With the advent of the modern era and modern production methods, ceramic kitchen sinks were phased out in favour of cheaper, more easily produced stainless steel products. “Hang on steel is used in lots of applications to be bullet proof, what’s the deal with your title huh?” Well stainless steel sinks are generally thin, noisy, and scratch and stain easier than a ceramic kitchen sink would; besides, everyone’s got a stainless steel sink, who wants to be like everyone else?
OK now I may have exaggerated just a little. Chances are whatever ceramic kitchen sink you end up purchasing, it won’t be ballistics rated. HOWEVER, it WILL be extremely hardy. As any other pottery ceramic kitchen sinks are made by blending clays, fillers and fluxes during a firing process then applying white or colour glazed finishes that fuse chemically and physically to the clay. As a finished product, ceramic kitchen sinks have an EXTREMELY hard and scratch resistant surface (think of some of your best flatware), are resistant to fading, staining (ever been able to stain one of your plates?), burning, and even solvents and acids.
In addition to being manufactured in various ways, ceramic kitchen sinks also come in various designs which can be separated into two separate categories; Self Rimming (or top mount), and Bottom mount (or under mount). The two separate types are fairly self explanatory; a self rimming ceramic kitchen sink will simply drop into a roughly cut hole of the correct size or slightly larger with the lip around the outside making professional installation very easy. The installation of a bottom mount ceramic kitchen sink however would be somewhat more difficult. In this situation the countertop material will be making the lip to the sink itself, thus the cut and finish need to be very accurate and tidy. Unfortunately, no matter how accurate, a small difference between sink opening and countertop material is always going to exists, and a flush and exact match is close to impossible, thus leaving a lip or small overhang is preferable, otherwise a good helping of silicone needs to be applied, somewhat retracting from the otherwise unique and classy finish.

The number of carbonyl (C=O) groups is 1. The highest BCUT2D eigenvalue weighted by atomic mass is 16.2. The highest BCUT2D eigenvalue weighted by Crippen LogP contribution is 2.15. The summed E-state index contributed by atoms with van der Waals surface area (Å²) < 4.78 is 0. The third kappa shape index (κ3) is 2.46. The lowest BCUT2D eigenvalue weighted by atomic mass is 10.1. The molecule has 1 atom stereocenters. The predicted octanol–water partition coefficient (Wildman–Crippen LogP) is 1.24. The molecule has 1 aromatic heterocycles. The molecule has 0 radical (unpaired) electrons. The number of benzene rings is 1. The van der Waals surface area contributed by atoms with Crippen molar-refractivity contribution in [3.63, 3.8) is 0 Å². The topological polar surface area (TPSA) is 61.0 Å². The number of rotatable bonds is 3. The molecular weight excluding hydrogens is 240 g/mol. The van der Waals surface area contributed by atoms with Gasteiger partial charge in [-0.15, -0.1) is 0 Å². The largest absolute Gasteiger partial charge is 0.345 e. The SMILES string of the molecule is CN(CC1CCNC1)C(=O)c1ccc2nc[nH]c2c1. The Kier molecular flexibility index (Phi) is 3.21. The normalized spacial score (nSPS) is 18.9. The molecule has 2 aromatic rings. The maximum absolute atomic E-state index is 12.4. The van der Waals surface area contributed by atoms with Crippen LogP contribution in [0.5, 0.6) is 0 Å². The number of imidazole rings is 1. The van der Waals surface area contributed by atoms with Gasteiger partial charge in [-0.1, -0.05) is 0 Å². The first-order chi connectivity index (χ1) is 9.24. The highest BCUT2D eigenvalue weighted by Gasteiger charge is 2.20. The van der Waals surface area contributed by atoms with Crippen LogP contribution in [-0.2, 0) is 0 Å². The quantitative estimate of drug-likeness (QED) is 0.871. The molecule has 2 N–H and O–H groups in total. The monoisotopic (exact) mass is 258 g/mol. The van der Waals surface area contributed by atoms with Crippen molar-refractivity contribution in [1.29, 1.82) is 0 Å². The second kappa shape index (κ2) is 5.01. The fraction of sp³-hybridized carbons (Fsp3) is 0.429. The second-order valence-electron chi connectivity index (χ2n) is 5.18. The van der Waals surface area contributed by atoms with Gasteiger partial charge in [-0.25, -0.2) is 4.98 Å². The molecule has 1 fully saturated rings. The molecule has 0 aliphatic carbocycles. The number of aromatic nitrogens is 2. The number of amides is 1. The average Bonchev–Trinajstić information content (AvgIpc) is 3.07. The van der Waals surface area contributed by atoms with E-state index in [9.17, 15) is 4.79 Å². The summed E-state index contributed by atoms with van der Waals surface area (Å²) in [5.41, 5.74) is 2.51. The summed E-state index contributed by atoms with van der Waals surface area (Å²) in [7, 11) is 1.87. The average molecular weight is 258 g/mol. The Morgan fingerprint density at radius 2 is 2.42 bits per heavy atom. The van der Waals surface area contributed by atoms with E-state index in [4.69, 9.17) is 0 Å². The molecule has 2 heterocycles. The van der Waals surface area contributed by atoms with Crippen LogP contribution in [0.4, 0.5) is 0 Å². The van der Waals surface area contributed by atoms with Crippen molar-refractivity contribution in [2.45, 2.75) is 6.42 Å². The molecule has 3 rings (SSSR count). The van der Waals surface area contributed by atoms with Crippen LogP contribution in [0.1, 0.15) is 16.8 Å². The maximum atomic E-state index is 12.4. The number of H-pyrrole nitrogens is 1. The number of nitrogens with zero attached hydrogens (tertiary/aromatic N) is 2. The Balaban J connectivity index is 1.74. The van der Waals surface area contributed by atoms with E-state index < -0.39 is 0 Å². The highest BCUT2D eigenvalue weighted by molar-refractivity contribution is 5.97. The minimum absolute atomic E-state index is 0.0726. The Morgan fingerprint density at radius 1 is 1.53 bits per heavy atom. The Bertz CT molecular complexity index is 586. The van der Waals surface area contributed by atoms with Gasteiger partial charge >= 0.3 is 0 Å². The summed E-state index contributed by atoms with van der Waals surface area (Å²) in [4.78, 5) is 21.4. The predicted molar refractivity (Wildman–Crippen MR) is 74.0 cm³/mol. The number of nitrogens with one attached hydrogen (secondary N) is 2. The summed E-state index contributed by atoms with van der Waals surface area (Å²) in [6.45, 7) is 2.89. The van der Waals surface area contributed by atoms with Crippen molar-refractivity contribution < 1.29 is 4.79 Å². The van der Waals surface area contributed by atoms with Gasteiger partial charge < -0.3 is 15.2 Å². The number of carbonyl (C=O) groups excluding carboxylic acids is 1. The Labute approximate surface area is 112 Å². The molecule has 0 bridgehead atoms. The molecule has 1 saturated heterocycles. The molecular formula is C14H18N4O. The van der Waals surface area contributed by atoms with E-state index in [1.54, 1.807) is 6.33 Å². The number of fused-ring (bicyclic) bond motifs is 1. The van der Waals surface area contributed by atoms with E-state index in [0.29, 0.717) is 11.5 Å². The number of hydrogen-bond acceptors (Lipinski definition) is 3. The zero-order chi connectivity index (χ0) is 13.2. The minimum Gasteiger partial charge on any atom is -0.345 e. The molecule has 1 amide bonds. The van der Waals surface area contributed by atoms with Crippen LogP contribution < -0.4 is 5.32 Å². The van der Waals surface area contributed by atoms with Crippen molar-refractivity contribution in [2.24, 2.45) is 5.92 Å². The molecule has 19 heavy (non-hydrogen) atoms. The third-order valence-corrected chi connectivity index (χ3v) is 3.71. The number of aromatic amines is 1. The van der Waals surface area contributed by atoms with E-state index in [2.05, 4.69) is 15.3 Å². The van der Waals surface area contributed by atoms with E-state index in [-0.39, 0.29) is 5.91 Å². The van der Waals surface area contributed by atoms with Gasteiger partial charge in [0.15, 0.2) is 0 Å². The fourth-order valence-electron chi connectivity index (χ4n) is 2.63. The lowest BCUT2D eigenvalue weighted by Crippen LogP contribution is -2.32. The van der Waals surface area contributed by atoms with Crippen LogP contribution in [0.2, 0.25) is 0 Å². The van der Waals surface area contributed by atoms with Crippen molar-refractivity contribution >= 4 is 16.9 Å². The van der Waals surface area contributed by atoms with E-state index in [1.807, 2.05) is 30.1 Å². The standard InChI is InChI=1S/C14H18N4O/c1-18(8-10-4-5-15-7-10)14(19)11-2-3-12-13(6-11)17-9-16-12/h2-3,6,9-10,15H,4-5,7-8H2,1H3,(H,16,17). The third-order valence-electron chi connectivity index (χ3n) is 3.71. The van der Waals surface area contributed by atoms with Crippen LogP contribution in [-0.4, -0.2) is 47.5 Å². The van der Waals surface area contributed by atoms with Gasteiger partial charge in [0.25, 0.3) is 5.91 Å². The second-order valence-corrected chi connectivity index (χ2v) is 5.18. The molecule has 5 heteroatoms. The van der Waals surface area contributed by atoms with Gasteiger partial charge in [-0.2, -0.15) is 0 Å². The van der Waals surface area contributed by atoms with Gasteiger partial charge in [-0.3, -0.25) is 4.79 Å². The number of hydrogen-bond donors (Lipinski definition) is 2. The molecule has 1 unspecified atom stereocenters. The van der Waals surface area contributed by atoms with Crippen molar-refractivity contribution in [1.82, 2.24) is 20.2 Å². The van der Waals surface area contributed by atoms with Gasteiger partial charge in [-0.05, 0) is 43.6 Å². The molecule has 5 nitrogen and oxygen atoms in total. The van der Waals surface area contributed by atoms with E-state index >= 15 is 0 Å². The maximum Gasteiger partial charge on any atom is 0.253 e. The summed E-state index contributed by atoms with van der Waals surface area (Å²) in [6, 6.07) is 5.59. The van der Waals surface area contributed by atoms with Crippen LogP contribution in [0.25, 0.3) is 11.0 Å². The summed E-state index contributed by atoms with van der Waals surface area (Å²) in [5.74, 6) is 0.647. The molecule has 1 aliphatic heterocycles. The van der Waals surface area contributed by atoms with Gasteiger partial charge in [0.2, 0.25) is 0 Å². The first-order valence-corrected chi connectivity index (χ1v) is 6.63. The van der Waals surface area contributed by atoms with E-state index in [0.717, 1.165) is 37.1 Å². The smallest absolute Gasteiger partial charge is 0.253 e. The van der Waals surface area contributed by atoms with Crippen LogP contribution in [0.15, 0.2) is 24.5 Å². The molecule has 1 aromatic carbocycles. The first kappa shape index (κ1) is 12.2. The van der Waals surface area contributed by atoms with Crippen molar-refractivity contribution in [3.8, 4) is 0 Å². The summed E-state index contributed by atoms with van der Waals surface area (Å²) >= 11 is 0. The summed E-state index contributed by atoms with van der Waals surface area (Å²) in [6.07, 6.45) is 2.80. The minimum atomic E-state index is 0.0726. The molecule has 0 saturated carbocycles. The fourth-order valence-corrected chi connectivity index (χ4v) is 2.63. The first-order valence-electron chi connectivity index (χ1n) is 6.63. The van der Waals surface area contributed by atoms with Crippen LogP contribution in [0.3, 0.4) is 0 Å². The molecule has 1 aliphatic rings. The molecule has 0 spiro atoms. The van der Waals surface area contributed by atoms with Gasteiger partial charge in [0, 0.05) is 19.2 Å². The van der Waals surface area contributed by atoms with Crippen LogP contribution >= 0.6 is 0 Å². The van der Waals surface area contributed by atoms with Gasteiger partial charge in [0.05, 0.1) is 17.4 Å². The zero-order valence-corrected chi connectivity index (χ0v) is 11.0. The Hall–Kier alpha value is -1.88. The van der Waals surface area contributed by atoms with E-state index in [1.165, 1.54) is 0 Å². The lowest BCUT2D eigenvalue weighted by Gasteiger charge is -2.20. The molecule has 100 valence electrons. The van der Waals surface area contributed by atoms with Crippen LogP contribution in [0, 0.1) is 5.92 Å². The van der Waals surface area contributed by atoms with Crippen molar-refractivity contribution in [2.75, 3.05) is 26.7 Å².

Some of the more common designs for ceramic kitchen sinks are; Vessel Sinks, Prep Sinks, Farmers Sinks and Trough Sinks. Usually found in the bathroom, the lip or edge of a vessel sink always sit proud of the countertop, often looking more like a large bowl on the countertop (although sometimes semi-recessed), than an actual sink, drawing a lot of attention. Prep sinks are perhaps the most modern use of an old idea. Named as such due to their specific intent of use (and extra preparation area), a prep sink is usually a half sink or smaller, but only the “bowl” itself, more similar to the size of a hand basin usually found in a bathroom. Fantastic for ultra modern kitchens where almost everything is either dishwasher safe, or all prepared meals are simple and require nothing large to be washed up by hand, a prep ceramic kitchen sink offers more counter space, somewhere to chill wine and wash your hands.
A farmers ceramic kitchen sink is usually a rectangular and deep sink that would more resemble a laundry trough for most. Usually finishing at the top with very little or no edge or lip to speak of, farmhouse sinks were named after the same type of sink their design was modeled on; a sink usually found in homes on farms. Trough sinks are named after what one might find a large number of animals eating out of; that’s right, a feeding trough. Trough sinks are very long, and often much leaner than a standard sink, allowing more than one individual to comfortably use it at the same time.
The majority of ceramic kitchen sinks these days are cast from iron or resin and then coated with a ceramic, meaning that they’re lighter and easier to mount than a solid one would be. If you do use a solid ceramic kitchen sink, make sure that the bench or countertop is in fact strong enough to hold its weight, and be dubious of the shape of the sink as they can be distorted during the firing process. One thing is certain though, a ceramic kitchen sink, modern or traditional, will add a touch of class and individuality to any kitchen.